(Reuters) - Great-West Lifeco Inc (GWO.TO), Canada’s second-biggest insurance company, is exploring the sale of a collection of insurance contracts that could fetch as much as $2 billion, three people familiar with the matter said on Wednesday.
The deal would represent one of the biggest divestments of such insurance books in recent times. Insurance companies have been offloading such blocks, consisting of policies in areas where no new business is being underwritten, to free up cash to invest in more profitable parts of their operations.
The sources asked not to be identified because the matter is confidential. A spokesperson for Great-West said “as a matter of policy, we don’t comment on speculation or rumors”.
Goldman Sachs Group Inc (GS.N) is arranging the sale process, the sources said. A spokesperson for Goldman declined to comment.
The portfolio of run-off insurance business being marketed by Great-West includes structured settlements, pay-out annuities, and corporate or bank-owned life insurance (COLI/BOLI), the sources said. Some group benefits policies are also part of the sale, one of them said.
Management at the Winnipeg-based insurer held meetings in mid-August with prospective bidders which had made it through an initial round of bidding, according to the one source.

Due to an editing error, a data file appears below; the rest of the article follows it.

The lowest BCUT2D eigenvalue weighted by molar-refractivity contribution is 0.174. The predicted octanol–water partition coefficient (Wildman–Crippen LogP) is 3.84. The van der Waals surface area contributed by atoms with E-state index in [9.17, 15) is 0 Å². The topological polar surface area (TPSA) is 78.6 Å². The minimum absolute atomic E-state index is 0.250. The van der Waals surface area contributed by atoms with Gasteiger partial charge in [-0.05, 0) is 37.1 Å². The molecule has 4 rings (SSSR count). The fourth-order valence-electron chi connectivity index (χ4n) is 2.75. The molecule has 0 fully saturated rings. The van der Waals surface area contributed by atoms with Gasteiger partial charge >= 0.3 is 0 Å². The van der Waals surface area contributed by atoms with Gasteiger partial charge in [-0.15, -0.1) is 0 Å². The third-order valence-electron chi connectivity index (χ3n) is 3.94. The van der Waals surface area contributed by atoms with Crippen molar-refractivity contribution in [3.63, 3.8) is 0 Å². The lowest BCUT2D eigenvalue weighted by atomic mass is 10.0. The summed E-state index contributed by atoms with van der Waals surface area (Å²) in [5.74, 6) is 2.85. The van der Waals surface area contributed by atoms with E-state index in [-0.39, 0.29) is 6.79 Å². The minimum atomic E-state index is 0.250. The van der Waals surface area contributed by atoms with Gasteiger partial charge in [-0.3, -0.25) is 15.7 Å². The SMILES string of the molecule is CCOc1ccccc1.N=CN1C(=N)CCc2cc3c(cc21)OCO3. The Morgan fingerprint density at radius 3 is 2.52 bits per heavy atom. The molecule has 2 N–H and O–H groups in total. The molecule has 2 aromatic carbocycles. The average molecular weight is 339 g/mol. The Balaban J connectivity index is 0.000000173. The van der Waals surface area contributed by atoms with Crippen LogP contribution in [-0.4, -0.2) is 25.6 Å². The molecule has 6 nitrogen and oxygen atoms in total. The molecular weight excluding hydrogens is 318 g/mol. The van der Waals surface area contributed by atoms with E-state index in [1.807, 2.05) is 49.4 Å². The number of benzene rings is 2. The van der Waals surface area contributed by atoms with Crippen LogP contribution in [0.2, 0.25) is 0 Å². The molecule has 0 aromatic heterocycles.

Among the parties to have shown interest in the policies include other insurance firms and financial companies, a second source said.
Private equity firms and specialist investment firms such as Athene Holding (ATH.N) and Wilton Re have been significant buyers of run-off insurance blocks, believing they can juice the profits from administering such policies by cutting costs.
Among the largest such transactions in recent times are the $2.05 billion sale of Hartford Financial Services Group’s (HIG.N) life insurance and annuity run-off businesses to a group of investors, and Wilton Re’s $14 billion deal involving Aegon NV’s’ (AEGN.AS) pay-out annuity and COLI/BOLI businesses in the United States.
As well as Canada, Great-West Lifeco and its subsidiaries have operations in the United States and Europe and have more than $1.4 trillion of consolidated assets under administration as of June 30, according to public filings from majority shareholder Power Financial Corp (PWF.TO).
(The story is refiled to correct “contracts,” not “contacts” in 1st paragraph.)
Reporting by David French in New York and John Tilak in Toronto; editing by Susan Thomas